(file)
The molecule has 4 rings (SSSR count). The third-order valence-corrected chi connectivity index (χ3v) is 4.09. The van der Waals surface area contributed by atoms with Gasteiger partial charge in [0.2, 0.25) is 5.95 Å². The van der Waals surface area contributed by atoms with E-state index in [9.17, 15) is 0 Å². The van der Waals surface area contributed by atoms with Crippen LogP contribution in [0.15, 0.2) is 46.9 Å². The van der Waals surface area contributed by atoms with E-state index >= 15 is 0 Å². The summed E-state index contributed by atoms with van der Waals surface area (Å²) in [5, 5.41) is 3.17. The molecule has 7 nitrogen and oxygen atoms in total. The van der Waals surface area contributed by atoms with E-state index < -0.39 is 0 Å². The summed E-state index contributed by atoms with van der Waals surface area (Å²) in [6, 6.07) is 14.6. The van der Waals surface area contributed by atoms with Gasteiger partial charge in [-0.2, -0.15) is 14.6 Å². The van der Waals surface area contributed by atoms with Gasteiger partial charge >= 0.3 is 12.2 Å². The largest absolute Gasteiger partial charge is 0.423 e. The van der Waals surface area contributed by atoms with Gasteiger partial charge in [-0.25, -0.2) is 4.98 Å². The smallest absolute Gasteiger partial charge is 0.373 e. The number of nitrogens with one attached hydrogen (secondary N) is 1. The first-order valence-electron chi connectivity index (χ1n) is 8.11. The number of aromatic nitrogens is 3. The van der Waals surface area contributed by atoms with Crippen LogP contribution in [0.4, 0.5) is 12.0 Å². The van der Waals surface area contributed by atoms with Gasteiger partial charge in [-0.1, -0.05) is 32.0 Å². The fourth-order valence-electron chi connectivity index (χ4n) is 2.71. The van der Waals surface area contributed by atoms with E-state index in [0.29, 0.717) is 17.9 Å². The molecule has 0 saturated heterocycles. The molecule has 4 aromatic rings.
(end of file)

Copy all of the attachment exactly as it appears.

The molecule has 4 rings (SSSR count). The third-order valence-corrected chi connectivity index (χ3v) is 4.09. The van der Waals surface area contributed by atoms with Gasteiger partial charge in [0.2, 0.25) is 5.95 Å². The van der Waals surface area contributed by atoms with E-state index in [9.17, 15) is 0 Å². The van der Waals surface area contributed by atoms with Crippen LogP contribution in [0.15, 0.2) is 46.9 Å². The van der Waals surface area contributed by atoms with E-state index >= 15 is 0 Å². The summed E-state index contributed by atoms with van der Waals surface area (Å²) in [5, 5.41) is 3.17. The molecule has 7 nitrogen and oxygen atoms in total. The van der Waals surface area contributed by atoms with E-state index < -0.39 is 0 Å². The summed E-state index contributed by atoms with van der Waals surface area (Å²) in [6, 6.07) is 14.6. The van der Waals surface area contributed by atoms with Gasteiger partial charge in [-0.2, -0.15) is 14.6 Å². The van der Waals surface area contributed by atoms with Gasteiger partial charge >= 0.3 is 12.2 Å². The largest absolute Gasteiger partial charge is 0.423 e. The van der Waals surface area contributed by atoms with Gasteiger partial charge in [-0.25, -0.2) is 4.98 Å². The smallest absolute Gasteiger partial charge is 0.373 e. The number of nitrogens with one attached hydrogen (secondary N) is 1. The first-order valence-electron chi connectivity index (χ1n) is 8.11. The number of aromatic nitrogens is 3. The van der Waals surface area contributed by atoms with Crippen LogP contribution in [0.4, 0.5) is 12.0 Å². The van der Waals surface area contributed by atoms with Gasteiger partial charge in [-0.1, -0.05) is 32.0 Å². The fourth-order valence-electron chi connectivity index (χ4n) is 2.71. The van der Waals surface area contributed by atoms with E-state index in [0.29, 0.717) is 17.9 Å². The molecule has 0 saturated heterocycles. The molecule has 4 aromatic rings.